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Tuesday, February 17, 2009

09-02-17 PHOTOS: San diego clouds

Last year about this time I shipped off to San Diego for an executive conference on Cloud Computing. It was a pretty swank event with most expenses paid and I was lucky to have the attendance ball drop in my lap, but I was not going to be contented with fillet minion dinners and open bars, so I set off with my camera to document a transit system that gets a relative lack of coverage at least by the folks on the forums I frequent.

San Diego's two major attractions are its trolley and the Coaster commuter rail network. It also sees some Amtrak service in the form of the Pacific Surfliner, but no other long distance trains.

The San Diego Trolley (operating under the Metropolitan Transportation System brand), is widely held to be the first modern light rail transit system in North America using Siemens articulated LRV's. It also made extensive use of having freight trains run on its system before the FRA stopped giving out waivers for that sort of thing. The Trolley pioneered several innovations now common in North American light rail systems such as in-street reservations in the downtown, proof of payment and multiple unit operation.

The SDT consists of three lines, Orange, Blue and Green. The Blue Line was built first in 1981 and is the light rail line in the country that can take you to an international border crossing. This was followed in 1986 by the Orange Line, which used an old ATSF commuter RoW to travel inland. Both of these lines use classic style The new Green Line was opened in 2005 on the I-8 alignment serving the Chargers stadium and a UC San Diego.

Coaster is exactly what it says on the tin and runs up the coast almost to Camp Pendleton. The line is partly equipped with the Automatic Train Stop system which allows for speed of up to 90mph.

I had plenty of opportunity to take pictures around the old ATSF Union Station downtown where the Coaster and Surfliner terminate and Blue and Orange line trolleys also stop. I took a Blue/Green/Orange circle route on the Trolley and also took pictures around the combined Trolley/Coaster yard near the 12th and Imperial transportation center.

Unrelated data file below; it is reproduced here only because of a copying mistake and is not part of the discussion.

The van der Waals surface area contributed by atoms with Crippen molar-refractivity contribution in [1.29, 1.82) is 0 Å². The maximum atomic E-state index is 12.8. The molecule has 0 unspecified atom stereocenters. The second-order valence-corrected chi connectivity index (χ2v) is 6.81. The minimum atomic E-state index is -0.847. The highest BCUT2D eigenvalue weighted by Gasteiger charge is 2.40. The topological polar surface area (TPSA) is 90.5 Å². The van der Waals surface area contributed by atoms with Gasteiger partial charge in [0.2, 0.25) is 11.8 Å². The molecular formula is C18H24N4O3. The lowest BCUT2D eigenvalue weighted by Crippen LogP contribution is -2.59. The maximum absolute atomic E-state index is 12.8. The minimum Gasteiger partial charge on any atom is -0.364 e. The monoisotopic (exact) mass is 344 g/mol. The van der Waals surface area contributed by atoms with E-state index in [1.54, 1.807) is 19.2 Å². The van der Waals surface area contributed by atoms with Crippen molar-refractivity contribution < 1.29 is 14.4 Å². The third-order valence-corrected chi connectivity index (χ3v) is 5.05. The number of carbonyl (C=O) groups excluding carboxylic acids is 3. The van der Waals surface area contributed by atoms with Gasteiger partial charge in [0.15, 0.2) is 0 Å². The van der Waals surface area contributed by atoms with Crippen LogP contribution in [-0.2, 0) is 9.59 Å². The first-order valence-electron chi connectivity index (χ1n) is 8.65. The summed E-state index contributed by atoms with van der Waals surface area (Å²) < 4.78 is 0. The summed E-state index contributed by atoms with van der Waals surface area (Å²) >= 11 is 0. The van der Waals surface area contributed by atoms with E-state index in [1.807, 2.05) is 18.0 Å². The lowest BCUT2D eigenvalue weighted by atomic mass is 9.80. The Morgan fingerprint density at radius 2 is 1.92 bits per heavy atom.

You can view all of the photos I took by clicking this link right here or just see the small fraction that I post below.

I will start with the old ATSF depot downtown which has kept most of its original detailing. (Specifically the ATSF tilework on the domes). Here we see the depot with a blue line trolley going past.

The inside was no different. I am sure there is some sort of interesting preservation story associated with this place.

The depot has a total of 6 tracks, 2 trolley and 4 for Amtrak/Coaster. There are two islands and two side platforms. Here we are at the north end of the platforms looking back as a Blue Line trolley departs at night.

Amtrak trainsets are based out of LA so when they arrive in San Diego they don't tend to stay very long. Here is Amtrak F59PHI #455 painted in Operation Lifesaver colors shortly before its departure northbound.

And here it is departing.

Of course the main tenant of the station are the Coaster trains. Coaster uses MPI/M-K built F40PH-2's and those Bombardier octagonal bi-level coaches that don't do so well in crashes. The Coaster trainsets hang out in large yard complex south of the downtown area and have to navigate a long single track segment with lots of grade crossings to get to the station. This track is also used by BNSF freight trains to reach the San Diego freight yards.

Here we have Coaster F40 #2103 waiting at the end of the lead track waiting to proceed across Broadway and platform at Union Station. The light rail tracks are on the left. Uh Oh, do I see bi-lingual warning signs? Someone better call Lou Dobbs!

The south end of the station is non-interlocked so Coaster employs a switchtender to line the routes by hand during the peak periods. Here the tender unlocks the hand throw points while Coaster cab car #2301 passes by.

Here that same trainset trailed by #2301 sits at the depot.